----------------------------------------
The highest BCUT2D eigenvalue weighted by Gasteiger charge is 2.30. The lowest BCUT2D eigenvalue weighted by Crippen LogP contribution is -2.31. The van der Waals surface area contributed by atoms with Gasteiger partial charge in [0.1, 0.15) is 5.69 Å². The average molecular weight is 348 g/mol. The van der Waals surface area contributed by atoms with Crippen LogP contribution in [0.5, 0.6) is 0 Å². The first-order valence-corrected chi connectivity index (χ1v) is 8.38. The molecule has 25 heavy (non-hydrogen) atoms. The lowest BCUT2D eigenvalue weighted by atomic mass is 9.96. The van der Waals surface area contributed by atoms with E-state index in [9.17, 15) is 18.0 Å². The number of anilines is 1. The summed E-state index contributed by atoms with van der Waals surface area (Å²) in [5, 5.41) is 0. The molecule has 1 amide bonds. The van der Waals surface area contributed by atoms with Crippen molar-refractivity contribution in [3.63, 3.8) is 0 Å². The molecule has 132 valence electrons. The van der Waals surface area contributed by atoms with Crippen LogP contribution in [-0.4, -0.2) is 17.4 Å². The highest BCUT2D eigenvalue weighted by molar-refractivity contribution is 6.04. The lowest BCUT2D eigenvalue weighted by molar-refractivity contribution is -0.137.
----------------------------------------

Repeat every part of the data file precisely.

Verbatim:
The highest BCUT2D eigenvalue weighted by Gasteiger charge is 2.30. The lowest BCUT2D eigenvalue weighted by Crippen LogP contribution is -2.31. The van der Waals surface area contributed by atoms with Gasteiger partial charge in [0.1, 0.15) is 5.69 Å². The average molecular weight is 348 g/mol. The van der Waals surface area contributed by atoms with Crippen LogP contribution in [0.5, 0.6) is 0 Å². The first-order valence-corrected chi connectivity index (χ1v) is 8.38. The molecule has 25 heavy (non-hydrogen) atoms. The lowest BCUT2D eigenvalue weighted by atomic mass is 9.96. The van der Waals surface area contributed by atoms with E-state index in [9.17, 15) is 18.0 Å². The number of anilines is 1. The summed E-state index contributed by atoms with van der Waals surface area (Å²) in [5, 5.41) is 0. The molecule has 1 amide bonds. The van der Waals surface area contributed by atoms with Crippen molar-refractivity contribution in [3.63, 3.8) is 0 Å². The molecule has 132 valence electrons. The van der Waals surface area contributed by atoms with Crippen LogP contribution in [-0.4, -0.2) is 17.4 Å². The highest BCUT2D eigenvalue weighted by molar-refractivity contribution is 6.04. The lowest BCUT2D eigenvalue weighted by molar-refractivity contribution is -0.137.